First, Christ “did not count.” “Count” is translated from hegeomai, which Louw-Nida explains, “to hold a view or have an opinion with regard to something.” “Consider” is another good translation (e.g. NIV, HCSB, NKJV). What is it Christ refused to count/consider? This: that “equality with God” was “a thing to be grasped.” “Equality with God” is not complicated in meaning: ho eimi isos theos, explaining that what Christ is contemplating is characteristic sameness and equivalence with God. Christ considered this equality something which was not “a thing to be grasped.” This phrase translates one word, harpagmon, which comes from arpazo. Arpazo can mean “snatch away” or “seize,” depending on the context. Philippians 2:6 is the only occurrence of the form harpagmon in the New Testament and scholars seem in agreement that “seize” is the correct interpretation here, though take note that harpagmon is a noun. Louw-Nida elaborates, “that which is to be held on to forcibly.” Now, without getting too thick in the weeds of this verse, let’s connect the dots. Christ’s first act was not considering being equivalent with God something to be seized. The text does not say Christ “realized” this, or that He “perceived” this – rather, He “considered/counted” this to be so. Christ decided that equivalence with God was not a state to be grasped. Paul highlights how remarkable Christ’s decision was by explaining, “though he was in the form of God” (v.6). “Form” (morphe) refers to the nature or character of something, and “was” is not supplied by translators, but comes from huparxo which clearly denotes a state. So Christ was in God’s state – He existed as divine. In this divine state, Christ decided this divinity (“equality with God”) was not something to be grasped/seized – perhaps the word “asserted” would work well. This decision/consideration Christ made is the first act in His example of humility.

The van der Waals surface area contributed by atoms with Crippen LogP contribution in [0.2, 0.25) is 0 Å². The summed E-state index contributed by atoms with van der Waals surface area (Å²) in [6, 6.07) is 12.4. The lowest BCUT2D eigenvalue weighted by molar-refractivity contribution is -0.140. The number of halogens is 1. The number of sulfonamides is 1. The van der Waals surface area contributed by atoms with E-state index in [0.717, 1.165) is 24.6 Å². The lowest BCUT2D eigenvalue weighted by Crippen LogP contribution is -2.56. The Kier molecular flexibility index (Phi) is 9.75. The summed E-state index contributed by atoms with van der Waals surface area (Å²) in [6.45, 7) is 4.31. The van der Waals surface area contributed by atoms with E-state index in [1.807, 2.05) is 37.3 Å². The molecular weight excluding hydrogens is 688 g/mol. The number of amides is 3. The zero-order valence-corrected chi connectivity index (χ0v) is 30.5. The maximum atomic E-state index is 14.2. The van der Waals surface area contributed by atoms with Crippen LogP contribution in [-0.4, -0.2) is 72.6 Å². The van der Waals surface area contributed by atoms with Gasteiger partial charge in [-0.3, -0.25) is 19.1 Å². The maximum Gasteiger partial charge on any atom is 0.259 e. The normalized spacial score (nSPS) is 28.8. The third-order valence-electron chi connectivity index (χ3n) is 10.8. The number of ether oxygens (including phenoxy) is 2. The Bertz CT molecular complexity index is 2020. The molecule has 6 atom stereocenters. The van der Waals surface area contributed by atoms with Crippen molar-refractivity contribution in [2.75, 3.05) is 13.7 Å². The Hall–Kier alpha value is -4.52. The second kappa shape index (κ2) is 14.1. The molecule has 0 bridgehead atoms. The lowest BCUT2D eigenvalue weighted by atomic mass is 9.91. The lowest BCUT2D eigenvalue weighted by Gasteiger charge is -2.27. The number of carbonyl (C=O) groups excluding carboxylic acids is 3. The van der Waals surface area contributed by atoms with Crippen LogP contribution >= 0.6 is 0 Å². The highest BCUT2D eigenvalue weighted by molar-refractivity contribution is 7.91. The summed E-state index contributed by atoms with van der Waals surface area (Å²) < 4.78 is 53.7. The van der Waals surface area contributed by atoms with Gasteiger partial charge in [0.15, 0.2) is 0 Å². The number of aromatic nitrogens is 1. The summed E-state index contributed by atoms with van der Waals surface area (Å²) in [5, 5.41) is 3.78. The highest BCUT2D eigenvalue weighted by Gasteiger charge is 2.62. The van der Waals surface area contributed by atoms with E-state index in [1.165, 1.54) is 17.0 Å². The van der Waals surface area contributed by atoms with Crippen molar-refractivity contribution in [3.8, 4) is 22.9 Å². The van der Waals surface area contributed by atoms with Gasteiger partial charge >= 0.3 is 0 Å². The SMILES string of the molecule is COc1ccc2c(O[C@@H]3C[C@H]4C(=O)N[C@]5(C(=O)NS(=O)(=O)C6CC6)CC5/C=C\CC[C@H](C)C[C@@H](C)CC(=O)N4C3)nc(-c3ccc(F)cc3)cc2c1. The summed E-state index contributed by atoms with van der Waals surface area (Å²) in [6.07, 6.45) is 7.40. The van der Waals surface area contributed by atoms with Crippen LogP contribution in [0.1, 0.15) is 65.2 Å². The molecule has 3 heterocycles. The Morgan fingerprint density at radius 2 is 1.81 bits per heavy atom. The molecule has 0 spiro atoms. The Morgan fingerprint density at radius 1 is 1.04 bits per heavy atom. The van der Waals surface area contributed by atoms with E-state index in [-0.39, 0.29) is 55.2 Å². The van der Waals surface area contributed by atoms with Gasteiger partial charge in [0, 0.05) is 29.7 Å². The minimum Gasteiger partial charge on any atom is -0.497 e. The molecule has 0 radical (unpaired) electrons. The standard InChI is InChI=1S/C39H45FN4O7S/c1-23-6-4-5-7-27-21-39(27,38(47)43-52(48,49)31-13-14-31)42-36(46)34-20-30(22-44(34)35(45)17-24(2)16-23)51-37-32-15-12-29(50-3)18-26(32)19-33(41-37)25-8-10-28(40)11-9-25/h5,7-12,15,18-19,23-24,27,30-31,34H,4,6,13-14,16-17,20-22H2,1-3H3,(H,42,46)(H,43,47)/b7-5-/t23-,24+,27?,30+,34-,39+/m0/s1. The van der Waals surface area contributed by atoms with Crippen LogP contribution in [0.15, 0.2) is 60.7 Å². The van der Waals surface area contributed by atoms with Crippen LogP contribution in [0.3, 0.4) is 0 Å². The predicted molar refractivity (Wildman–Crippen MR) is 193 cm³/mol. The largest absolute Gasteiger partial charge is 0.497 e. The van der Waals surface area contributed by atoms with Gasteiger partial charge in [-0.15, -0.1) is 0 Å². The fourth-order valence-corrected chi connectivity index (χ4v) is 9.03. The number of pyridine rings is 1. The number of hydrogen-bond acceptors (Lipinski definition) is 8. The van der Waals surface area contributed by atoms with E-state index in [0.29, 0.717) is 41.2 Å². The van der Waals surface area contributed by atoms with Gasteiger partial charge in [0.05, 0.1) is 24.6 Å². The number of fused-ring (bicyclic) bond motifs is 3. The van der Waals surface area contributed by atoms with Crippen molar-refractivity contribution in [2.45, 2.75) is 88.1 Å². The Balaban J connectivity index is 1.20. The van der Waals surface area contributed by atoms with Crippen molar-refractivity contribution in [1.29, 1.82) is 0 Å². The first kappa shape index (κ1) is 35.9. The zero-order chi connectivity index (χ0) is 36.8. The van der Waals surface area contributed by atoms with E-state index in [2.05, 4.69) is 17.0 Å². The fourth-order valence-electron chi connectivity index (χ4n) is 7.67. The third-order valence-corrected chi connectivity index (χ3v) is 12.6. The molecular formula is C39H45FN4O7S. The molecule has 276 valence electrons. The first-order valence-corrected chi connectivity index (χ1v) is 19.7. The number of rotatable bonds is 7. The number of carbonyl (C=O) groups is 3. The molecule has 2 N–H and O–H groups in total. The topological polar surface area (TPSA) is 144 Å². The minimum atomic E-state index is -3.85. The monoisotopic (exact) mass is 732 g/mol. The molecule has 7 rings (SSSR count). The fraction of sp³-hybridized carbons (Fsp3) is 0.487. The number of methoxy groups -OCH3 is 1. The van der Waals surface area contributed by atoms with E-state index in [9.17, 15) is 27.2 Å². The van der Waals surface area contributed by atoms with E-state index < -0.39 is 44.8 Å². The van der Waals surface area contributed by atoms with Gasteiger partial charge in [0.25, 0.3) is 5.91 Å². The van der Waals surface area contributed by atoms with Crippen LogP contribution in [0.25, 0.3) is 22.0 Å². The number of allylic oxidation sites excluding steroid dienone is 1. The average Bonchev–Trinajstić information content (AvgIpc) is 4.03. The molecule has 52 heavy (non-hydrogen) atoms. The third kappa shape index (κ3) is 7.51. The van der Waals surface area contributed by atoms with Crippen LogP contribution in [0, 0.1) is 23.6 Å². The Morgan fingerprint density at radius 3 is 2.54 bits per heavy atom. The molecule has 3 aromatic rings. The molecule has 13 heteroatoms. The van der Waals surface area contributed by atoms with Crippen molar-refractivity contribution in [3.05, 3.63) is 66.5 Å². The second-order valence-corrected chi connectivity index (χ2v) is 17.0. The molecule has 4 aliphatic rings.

Second, Christ “emptied.” He emptied “himself,” and Paul gives two clarifications: 1. “by taking the form of a servant,” 2. “being born in the likeness of men.” “Emptied” is from ekenosen (kenoo), which in context Louw-Nida explains, “to empty oneself, to divest oneself of position.” The other four times kenoo occurs in the New Testament, it carries a metaphorical sense (Romans 4:14; 1 Corinthians 1:17; 9:15; 2 Corinthians 9:3; also metaphorical in LXX [Jeremiah 14:2; 15:9]). This action is sharply contrasted with the option Christ had to grasp His equality with God (v.6). Instead of grasping His equality with God, He emptied Himself. Paul does not say Jesus emptied Himself of equality with God (i.e. that Jesus laid aside His deity). Paul defines Christ’s act of emptying with two following participles: “taking” and “being born.” Both participles are parallel and describe the manner in which Christ emptied Himself. The participle “taking” (labon) provides the first clarification: Christ emptied Himself in that He took “the form of a servant.” “Servant” (doulos) is equivalent to “slave.” “Form” is the same word as in verse 7 (morphe), which signifies the nature or character of something. Christ emptied Himself, and what that means is that He took on the characteristics of a slave. In context, Paul is presenting Christ Jesus as an example of humility and selflessness (vv.4-5). Therefore, it seems probably that Paul means this: Christ was divine but rather than assert His divinity, He selflessly became a slave. Secondly, the participle “being born” clarifies: Christ emptied Himself in that He was born “in the likeness of men.” “Being born” (gegomenos) coupled with “in” (en) communicates the idea of entering into, or being born into. In verse 6, Paul says Christ Jesus “existed in the form of God,” and the participle “existed” is present, denoting a continuous state. However, in verse 7, Paul says Christ Jesus was “born in the likeness of man,” and the participle “being born” is aorist, denoting punctiliar action (the simplest designation of action possible in koine Greek). The contrast between the participles is telling: Christ had indefinitely existed as divine, but at one point in time He entered into the likeness of man. “Likeness” (homoiomati) should probably be taken in a broad sense, meaning Christ was fully identifiable as human. Let’s string these threads together in verse 7. Christ possessed a mind of humility (“Have this mind among yourselves” [v.5]), evidenced when He decided not to cling to His equality with God – all the rights and glories which come from being divine (v.6). Christ, possessing such a mind of humility (v.6), committed an act of humility: He emptied Himself (v.7). He made Himself low and selfless. He did this by becoming a slave and a man. He took upon Himself the characteristics of a slave and a man (v.7). This was a remarkable demonstration of humility, because surely, being Divine, Christ had every right to remain where and as He was.